Ah, Red Queen. The most disappointing of them all… believe me when I say this was the book I most wanted to like, but it just fell so, so flat for me. It was so, so sad when I realized how much I didn’t like this book. It’s one of my few 2 star ratings. Read my review of it here. (Beware – it’s very… passionate.) I just get a little sad when I think about how much potential was wasted in this one.

So, this sort-of kind-of ended up being a big fat list of overhyped books as well – whoops. Just remember – these are my opinions. I don’t mean to personally offend anyone, and I hope you enjoyed my little list!



A Court of Thorns and Roses by Sarah J. Mass: Thoughts, Feels, and OTPs.


This is a book that reminds me of why I love to read.

Summary (taken from Goodreads):

When nineteen-year-old huntress Feyre kills a wolf in the woods, a beast-like creature arrives to demand retribution for it. Dragged to a treacherous magical land she only knows about from legends, Feyre discovers that her captor is not an animal, but Tamlin—one of the lethal, immortal faeries who once ruled their world.

As she dwells on his estate, her feelings for Tamlin transform from icy hostility into a fiery passion that burns through every lie and warning she’s been told about the beautiful, dangerous world of the Fae. But an ancient, wicked shadow grows over the faerie lands, and Feyre must find a way to stop it… or doom Tamlin—and his world—forever.

Sarah J. Maas’ writing never ceases to amaze me. It grabs you by the heart and takes you to worlds like no others. She makes you feel with the characters, and she makes you hate some with all your guts. And no matter what I’m reading by her and no matter how gruesome or fantastical the scene, I always have a clear picture of everything that’s happening. Sarah’s writing is like my favorite movie, fantastically captured in a book.

My only problem with this book lies in part of the romance. When Feyre and Tamlin were together… oh man, that was hot. That was amazing. Sarah J. Maas really knows how to write about love; I could feel the passion almost rippling off the pages. My problem, however, was with how the two characters come together. Sure, there was a lot of tension between them, but I felt like maybe the characters were being… forced?… together? Does that make sense? Once they were together, though… AMAZING.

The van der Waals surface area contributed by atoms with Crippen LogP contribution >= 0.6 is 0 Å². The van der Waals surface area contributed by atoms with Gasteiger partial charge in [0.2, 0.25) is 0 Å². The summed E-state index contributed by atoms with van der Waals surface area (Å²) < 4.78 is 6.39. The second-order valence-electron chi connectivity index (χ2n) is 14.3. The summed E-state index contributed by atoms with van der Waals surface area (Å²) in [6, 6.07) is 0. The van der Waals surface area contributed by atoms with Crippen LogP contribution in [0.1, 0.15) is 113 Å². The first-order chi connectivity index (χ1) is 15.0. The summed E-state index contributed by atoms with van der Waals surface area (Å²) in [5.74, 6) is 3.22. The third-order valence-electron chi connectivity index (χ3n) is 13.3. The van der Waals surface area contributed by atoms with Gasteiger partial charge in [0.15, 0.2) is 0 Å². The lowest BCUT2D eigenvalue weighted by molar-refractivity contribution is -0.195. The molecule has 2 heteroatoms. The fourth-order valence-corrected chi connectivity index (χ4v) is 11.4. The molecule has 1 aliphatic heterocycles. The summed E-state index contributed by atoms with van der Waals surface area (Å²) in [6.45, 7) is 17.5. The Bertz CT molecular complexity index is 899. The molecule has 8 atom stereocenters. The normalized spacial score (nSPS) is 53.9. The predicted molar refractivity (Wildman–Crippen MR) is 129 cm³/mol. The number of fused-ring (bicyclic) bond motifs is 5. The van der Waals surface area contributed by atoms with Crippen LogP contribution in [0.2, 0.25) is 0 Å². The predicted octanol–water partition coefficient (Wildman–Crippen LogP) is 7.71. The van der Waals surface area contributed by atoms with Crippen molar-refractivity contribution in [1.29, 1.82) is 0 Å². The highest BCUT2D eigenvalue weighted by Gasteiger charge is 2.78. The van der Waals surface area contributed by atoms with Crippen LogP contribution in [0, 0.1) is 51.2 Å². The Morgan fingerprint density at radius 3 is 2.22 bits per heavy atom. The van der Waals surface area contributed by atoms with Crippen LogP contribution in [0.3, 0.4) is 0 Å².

There were so many layers to the plot, so many things that happened… I have no idea how Sarah fit it all into one book (and did it spectacularly at that). Although the beginning was a little slow, pretty soon I was flying through this book, just wanting more and more, totally sucked into the story.

A Court of Thorns and Roses was wholly entertaining, hot, engrossing, and a fantastic story. Even a month after reading the book, I just want more of the characters, of the world, and of the writing. I am DYING to get my hands on the next book.

A definite 4.5/5 stars.

Passenger by Alexandra Bracken


Summary (taken from Goodreads):

passage, n.
i. A brief section of music composed of a series of notes and flourishes.
ii. A journey by water; a voyage.
iii. The transition from one place to another, across space and time.

In one devastating night, violin prodigy Etta Spencer loses everything she knows and loves. Thrust into an unfamiliar world by a stranger with a dangerous agenda, Etta is certain of only one thing: she has traveled not just miles but years from home. And she’s inherited a legacy she knows nothing about from a family whose existence she’s never heard of. Until now.

Nicholas Carter is content with his life at sea, free from the Ironwoods—a powerful family in the colonies—and the servitude he’s known at their hands. But with the arrival of an unusual passenger on his ship comes the insistent pull of the past that he can’t escape and the family that won’t let him go so easily. Now the Ironwoods are searching for a stolen object of untold value, one they believe only Etta, Nicholas’ passenger, can find. In order to protect her, he must ensure she brings it back to them— whether she wants to or not.

Together, Etta and Nicholas embark on a perilous journey across centuries and continents, piecing together clues left behind by the traveler who will do anything to keep the object out of the Ironwoods’ grasp. But as they get closer to the truth of their search, and the deadly game the Ironwoods are play­ing, treacherous forces threaten to sep­arate Etta not only from Nicholas but from her path home . . . forever.

HOLY. COW. This book was everything I hoped it would be, everything I needed it to be. I kid you not, I was sucked in from the very first page all the way to the end of the book (which was quite a bang). The best part was, I could never have predicted that ending. During the entire story, I was constantly questioning everything, never quite knowing where it was going or what would happen next. And my mind is completely boggled with all of the time travel logic… It was just so so interesting, and everything explained thoroughly.

Let’s talk about the writing. By far one of the most impressive aspects of the novel was how Alex Bracken so effortlessly and interestingly wound the historical settings into the book, how captivating the different times were. Her writing just flowed so effortlessly, so seamlessly, so beautifully, that at multiple times during the book I literally had to stop reading just to take in all the amazingness and feel how utterly impressed I was. I mean, really… who would expect that from a book about time travel and pirates??